Orpheus in the Underworld at the Mahalia Jackson Theater
In New Orleans Opera’s first-ever production of Jacques Offenbach’s Orpheus in the Underworld, Orpheus may have wound up in Hell but, for the audience, it was pure Heaven.
Hector-Jonathan Crémieux and Ludovic Halévy’s libretto satirizes the ancient Greek myth of Orpheus. Their frothy plot features Gods revolting against their boring life on Olympus and heading down to Hades to have some fun. Already down there due to a trick by Pluto, Eurydice, Orpheus’ wife, gets tangled up with Jupiter, the Harvey Weinstein of his realm. Wackiness ensues.
When it debuted in 1858, Crémieux and Halévy’s barbs took aim at the womanizing Emperor Napoleon III and other notables of the day. Jeremy Sams’ witty English translation irons out references that would no longer be comprehensible, but keeps the action lighthearted and gay (and, no, that is not a double entendre, just a li’l ol’ throwback to 1858 verbiage) and a teensy bit naughty (I wasn’t sure what he would rhyme with “luck her.”)
Offenbach’s splendid score tosses out one ear-pleasing aria after another (The Fly Duet for Eurydice and a literally buzzing Jupiter should be a recital staple) leading up to the Infernal Galop (aka the music later used for the can-can). After triumphing with contemporary and tango operas earlier this year (As One and María de Buenos Aires, respectively), Maestro Robert Lyall brought the requisite light touch and assured pacing to this musical bon-bon.
Director Alison Moritz’s inventive staging set the operetta first in a 1950s pink formica’ed kitchen surrounded by a lawn & picket fence and then, aided by Julie Winn’s tres chic costumes, in the rarefied environs of Heaven and Hell. Moritz extended the action out into the auditorium and to the back wall of the stage while imaginatively finding the right degree of humor to accompany Sam’s translation.
With scenery by Steven C. Kemp that slyly exposed the stagecraft behind it and Don Darnutzer’s keen lighting, the production looked like a million and could easily hold its own against larger companies. What a pleasure to see a novel and vital interpretation of an 18th century work. Even the cast clearly appeared to be having fun as they, in essence, got to play in a newly retrofitted sandbox.
Moritz has already helmed a number of modern operas; I’d like to see what she might do with Carmen or Aida or La bohème. My only quibble with Orpheus was that, too often, the supertitles, overseen by Moritz, gave away a punch line before the singers actually got to it. Of course, that might have been beyond her control. In any case, she’s clearly a rising talent to keep an eye on.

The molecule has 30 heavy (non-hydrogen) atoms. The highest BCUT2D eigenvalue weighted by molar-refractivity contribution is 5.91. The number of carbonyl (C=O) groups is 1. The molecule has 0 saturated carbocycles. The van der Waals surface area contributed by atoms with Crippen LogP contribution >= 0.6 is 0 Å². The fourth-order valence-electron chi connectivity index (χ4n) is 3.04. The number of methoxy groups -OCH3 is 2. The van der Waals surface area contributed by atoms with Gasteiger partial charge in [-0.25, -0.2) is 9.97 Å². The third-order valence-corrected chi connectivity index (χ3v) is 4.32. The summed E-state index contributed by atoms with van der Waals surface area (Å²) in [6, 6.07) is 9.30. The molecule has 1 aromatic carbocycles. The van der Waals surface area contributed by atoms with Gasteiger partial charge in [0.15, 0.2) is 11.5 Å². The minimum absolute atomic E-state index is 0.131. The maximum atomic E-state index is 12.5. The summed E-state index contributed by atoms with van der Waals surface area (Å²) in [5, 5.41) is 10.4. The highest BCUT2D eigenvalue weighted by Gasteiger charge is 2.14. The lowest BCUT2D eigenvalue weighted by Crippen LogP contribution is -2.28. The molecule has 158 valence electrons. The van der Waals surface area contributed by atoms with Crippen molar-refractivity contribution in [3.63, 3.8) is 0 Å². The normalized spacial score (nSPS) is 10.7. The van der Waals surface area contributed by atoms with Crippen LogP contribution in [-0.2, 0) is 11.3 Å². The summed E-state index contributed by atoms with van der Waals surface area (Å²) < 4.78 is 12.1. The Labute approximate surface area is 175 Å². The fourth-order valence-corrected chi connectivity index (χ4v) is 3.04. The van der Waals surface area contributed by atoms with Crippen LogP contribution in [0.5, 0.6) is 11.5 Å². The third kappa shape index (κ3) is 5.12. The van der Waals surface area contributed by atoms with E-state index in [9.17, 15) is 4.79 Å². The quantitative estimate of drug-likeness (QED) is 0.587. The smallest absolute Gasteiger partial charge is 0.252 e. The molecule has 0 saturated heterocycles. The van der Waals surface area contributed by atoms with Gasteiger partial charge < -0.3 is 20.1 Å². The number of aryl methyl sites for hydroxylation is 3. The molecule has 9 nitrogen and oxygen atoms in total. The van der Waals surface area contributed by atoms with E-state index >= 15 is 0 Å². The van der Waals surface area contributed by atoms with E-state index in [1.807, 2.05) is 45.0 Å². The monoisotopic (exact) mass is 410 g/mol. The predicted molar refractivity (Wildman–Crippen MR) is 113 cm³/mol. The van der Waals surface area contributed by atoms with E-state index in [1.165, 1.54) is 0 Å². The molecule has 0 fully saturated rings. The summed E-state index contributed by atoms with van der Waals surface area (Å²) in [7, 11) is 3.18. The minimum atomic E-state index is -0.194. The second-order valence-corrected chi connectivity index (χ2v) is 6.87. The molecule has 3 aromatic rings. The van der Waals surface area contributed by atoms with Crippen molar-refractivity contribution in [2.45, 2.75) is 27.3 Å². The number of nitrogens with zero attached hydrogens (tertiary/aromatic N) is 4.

Led by Sara Hershkowitz’s crystalline-voiced (and saucy) Eurydice, the entire cast (Jeanne-Michèle Charbonnet, Casey Candebat, Daniel T. Curran, Jarrett Ott, Angela Mannino, Cree Carrico, Elizabeth de Trejo, Amy Pfrimmer, Kathleen Halm, Alexander Sibley, Juan Luis Williams, Seth Board and the New Orleans Opera Chorus) performed with verve and glorious vocal abilities.
Next up in this 75th anniversary season is George White eld Chadwick’s waggish operetta Tabasco (Jan. 25-28) followed, in March, by Terence Blanchard’s new jazz opera Champion about boxer Emile Griffith, and Gian Carlo Menotti’s The Medium in June. It may be New Orleans Opera’s Diamond Anniversary but it seems to be entering into a golden era.
The King and I at the Saenger Theatre
Though I had seen the film version many years ago, I had only encountered The King and I on stage twice: once when my junior high school did it the year after I graduated and three years ago in a local production on the North Shore.
Hence, while such amateur efforts can serve as a worthy introduction, the magni cent production that recently played at the Saenger allowed me to appreciate this masterpiece as though I was encountering it for the first time.
Oscar Hammerstein’s book, based upon Margaret Landon’s novel Anna and the King of Siam which was itself inspired by the real life story of schoolteacher Anna Leonowens, balances drama, comedy and two love stories (one of the heart, one of the mind) while exploring gender roles, international relations, and cross cultural influences. Sure, parts of it seem cliched and simplistic (hey, it’s a musical from the 1950s), but well-rounded characterizations, themes that resonate as strongly as ever, and an overarching, deep-rooted humanity overcome this.
Richard Rodgers’ score, seasoned more with Asian-influenced flavor than actual Thai music, provides one classic song after another, from the charming I Whistle a Happy Tune to the powerful My Lord and Master. The commanding orchestral March of Siamese Children and captivating Getting to Know You remain timeless. You could hardly blame people for singing along in their seats.
Hammerstein’s lyrics epitomize the form, at one point rhyming “prig of me” with “bigamy,” yet they also convey deep emotion with guileless simplicity (Something Wonderful, I Have Dreamed).
Bartlett Sher’s Tony Award-winning production, which began life at Lincoln Center, combined sumptuous costumes (Catherine Zuber), a basic but evocative set (Michael Yeargan), and gorgeous lighting (Donald Holder bringing out moody red & orange skies) to deliver a visually stunning work. His own unfussy direction could hardly be improved upon.
The choreography by Christopher Gattelli, based on Jerome Robbins’ original, beautifully fused Thai and Western styles; his superb second act ballet The Small House of Uncle Thomas marvelously reflects how a young, 19th century Asian princess might interpret the Harriet Beecher Stowe book.